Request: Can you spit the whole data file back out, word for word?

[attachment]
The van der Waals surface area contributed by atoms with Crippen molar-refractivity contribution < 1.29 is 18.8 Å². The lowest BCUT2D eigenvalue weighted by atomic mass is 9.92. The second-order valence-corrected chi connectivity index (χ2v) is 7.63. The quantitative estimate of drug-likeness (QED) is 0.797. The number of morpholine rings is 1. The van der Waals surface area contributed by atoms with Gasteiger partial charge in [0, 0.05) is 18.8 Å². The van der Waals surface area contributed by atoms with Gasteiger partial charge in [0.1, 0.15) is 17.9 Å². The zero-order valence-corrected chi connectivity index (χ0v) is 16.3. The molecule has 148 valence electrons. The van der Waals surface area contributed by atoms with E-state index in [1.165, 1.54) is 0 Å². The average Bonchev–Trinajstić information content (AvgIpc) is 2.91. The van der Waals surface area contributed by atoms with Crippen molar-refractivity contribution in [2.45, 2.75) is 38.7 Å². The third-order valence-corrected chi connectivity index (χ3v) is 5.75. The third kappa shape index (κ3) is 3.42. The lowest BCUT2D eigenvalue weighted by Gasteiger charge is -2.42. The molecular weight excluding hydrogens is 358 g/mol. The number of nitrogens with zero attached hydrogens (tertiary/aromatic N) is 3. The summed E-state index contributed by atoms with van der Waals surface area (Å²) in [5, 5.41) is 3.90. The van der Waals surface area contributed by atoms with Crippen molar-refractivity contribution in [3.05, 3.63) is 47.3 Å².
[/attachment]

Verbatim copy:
The van der Waals surface area contributed by atoms with Crippen molar-refractivity contribution < 1.29 is 18.8 Å². The lowest BCUT2D eigenvalue weighted by atomic mass is 9.92. The second-order valence-corrected chi connectivity index (χ2v) is 7.63. The quantitative estimate of drug-likeness (QED) is 0.797. The number of morpholine rings is 1. The van der Waals surface area contributed by atoms with Gasteiger partial charge in [0, 0.05) is 18.8 Å². The van der Waals surface area contributed by atoms with Gasteiger partial charge in [0.1, 0.15) is 17.9 Å². The zero-order valence-corrected chi connectivity index (χ0v) is 16.3. The molecule has 148 valence electrons. The van der Waals surface area contributed by atoms with E-state index in [1.165, 1.54) is 0 Å². The average Bonchev–Trinajstić information content (AvgIpc) is 2.91. The van der Waals surface area contributed by atoms with Crippen molar-refractivity contribution in [2.45, 2.75) is 38.7 Å². The third-order valence-corrected chi connectivity index (χ3v) is 5.75. The third kappa shape index (κ3) is 3.42. The lowest BCUT2D eigenvalue weighted by Gasteiger charge is -2.42. The molecular weight excluding hydrogens is 358 g/mol. The number of nitrogens with zero attached hydrogens (tertiary/aromatic N) is 3. The summed E-state index contributed by atoms with van der Waals surface area (Å²) in [5, 5.41) is 3.90. The van der Waals surface area contributed by atoms with Crippen molar-refractivity contribution in [3.05, 3.63) is 47.3 Å².